HTML Forms & PHP

A HTML form is able to capture information; PHP takes this information posted by the HTML form and sends it via email. PHP is a common way to validate forms. Test it out by sending yourself an email.

Step 1:

You will need to create a basic HTML form with four items: two input tags, a textarea, and a submit input button. One input tag will be for the users name; the other will be for the users email. The textarea will be for a short message.

Step 2:

Create a file and save it as 'contact.php'

Contents of contact.php:

The 'if' statement below checks to make sure all required fields are not blank:

              if(count($_POST) > 0) {

HTML5 DOCTYPE, head and title tag:

              <!DOCTYPE html>
              <meta charset="UTF-8" />
              <title>PHP Contact Form</title>

Complete message appears when a valid form is submitted:

              <h2>Contact Form</h2>
              <?php echo($complete); ?>

htmlentities blocks extra code if it’s added to URL:

              <form action="<?php echo(htmlentities($_SERVER[PHP_SELF], ENT_QUOTES)); ?>" method="post">

The name attribute for the input and words in-between the $_POST[] brackets need to be the same:

              <label for="usr_name">Name</label>
              <input type="text" name="usr_name" value="<?php echo($_POST[usr_name]); ?>">
              <?php echo($message); ?> <br />

The PHP inside the value attribute is what maintains input value

              <label for="usr_emil">Email</label>
              <input type="text" name="usr_email" value="<?php echo($_POST[usr_email]); ?>">
              <?php echo($e_message); ?><br />

PHP must be put in-between textarea opening and closing tags to maintains values:

	          <label for="message">Message</label>
              <textarea name="message">
              <?php echo($_POST[message]); ?>
              </textarea><br />
              <input type="submit" value="Send Email">
              <br />

Step 3:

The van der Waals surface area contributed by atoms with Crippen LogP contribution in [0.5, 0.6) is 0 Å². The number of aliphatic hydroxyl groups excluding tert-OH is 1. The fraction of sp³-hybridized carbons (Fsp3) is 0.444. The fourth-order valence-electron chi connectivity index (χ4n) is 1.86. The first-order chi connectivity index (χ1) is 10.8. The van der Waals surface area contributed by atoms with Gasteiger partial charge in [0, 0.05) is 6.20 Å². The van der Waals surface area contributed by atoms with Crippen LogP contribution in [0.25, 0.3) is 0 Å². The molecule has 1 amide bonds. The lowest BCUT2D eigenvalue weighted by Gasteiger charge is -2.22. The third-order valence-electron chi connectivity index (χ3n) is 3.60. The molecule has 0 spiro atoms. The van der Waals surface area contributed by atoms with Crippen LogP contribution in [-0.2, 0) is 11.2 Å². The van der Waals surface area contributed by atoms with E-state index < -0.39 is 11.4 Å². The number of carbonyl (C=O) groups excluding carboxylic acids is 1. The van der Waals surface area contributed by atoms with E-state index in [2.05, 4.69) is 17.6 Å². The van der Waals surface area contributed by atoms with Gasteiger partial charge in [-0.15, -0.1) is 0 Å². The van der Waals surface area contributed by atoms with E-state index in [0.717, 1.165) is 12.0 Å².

Create a second file and save it as ‘process.php’, both of these files need to be in the same folder.

Contents of process.php:

Resets messages and errors:

              $message = "";
              $e_message = "";

              $valid = true;

This function checks if the user has entered a valid email:

              function is_valid_email($email = NULL){$email = (string) $email;if(!is_null($email)){if(extension_loaded('filter')){return((boolean) filter_var($email, FILTER_VALIDATE_EMAIL));}if(preg_match('/^([a-zA-Z0-9])+([a-zA-Z0-9\._-])*@([a-zA-Z0-9_-])+([a-zA-Z0-9\._-]+)+$/', $email)){/** This function is only available on Windows platforms as of PHP 5.3.0 **/if(!function_exists('checkdnsrr')){return(true);}else{if(checkdnsrr(array_pop(explode('@',$email)), 'ANY')){return(true);}}}}return(false);}

Uses the above function, returns error if invalid email is found

              if( !is_valid_email( $_POST[usr_email] ) ) {
                  $e_message .= "Please enter a valid email.";
                  $valid = false;

Checks if either name or email input is empty, returns errors if so:

              if( empty($_POST[usr_name]) || empty($_POST[usr_email]) ){
                  $message .= "This field cannot be blank.";
                  $valid = false;

Helps protect against spamming

              $safe_email = str_replace("\r\n", '',$_POST[usr_email]);

If no errors are found, everything in the "{" "}" is done:

              if( $valid ) {
                  $body = "Form Information\n";
                  $body .= "Name: $_POST[usr_name]\n";
                  $body .= "Email: $_POST[usr_email]\n";
                  $body .= "Message: $_POST[message]\n";
                  $subject = "PHP Contract Form";
                  $header = "From: $safe_email\r\n";
                  $header .= "Return-Path:\r\n";
                  $sendTo = "";
                  mail($sendTo, $subject, $body, $header);
                  $complete = "<h3>Thanks for your information.</h3>\n";

Step 4:

Change the email "" (make sure the quotes stay around your email) on both line 23 and line 24 to the email address you want the information sent to.

Step 5:

Nearly every hosting company has PHP enabled. PHP only works when uploaded via FTP to your web server, not locally.

Step 6:

Once uploaded to your server, navigate to where you've uploaded "contact.php" and test your HTML form. Finally, check the email you used in ‘process.php’ to make sure the email has sent.

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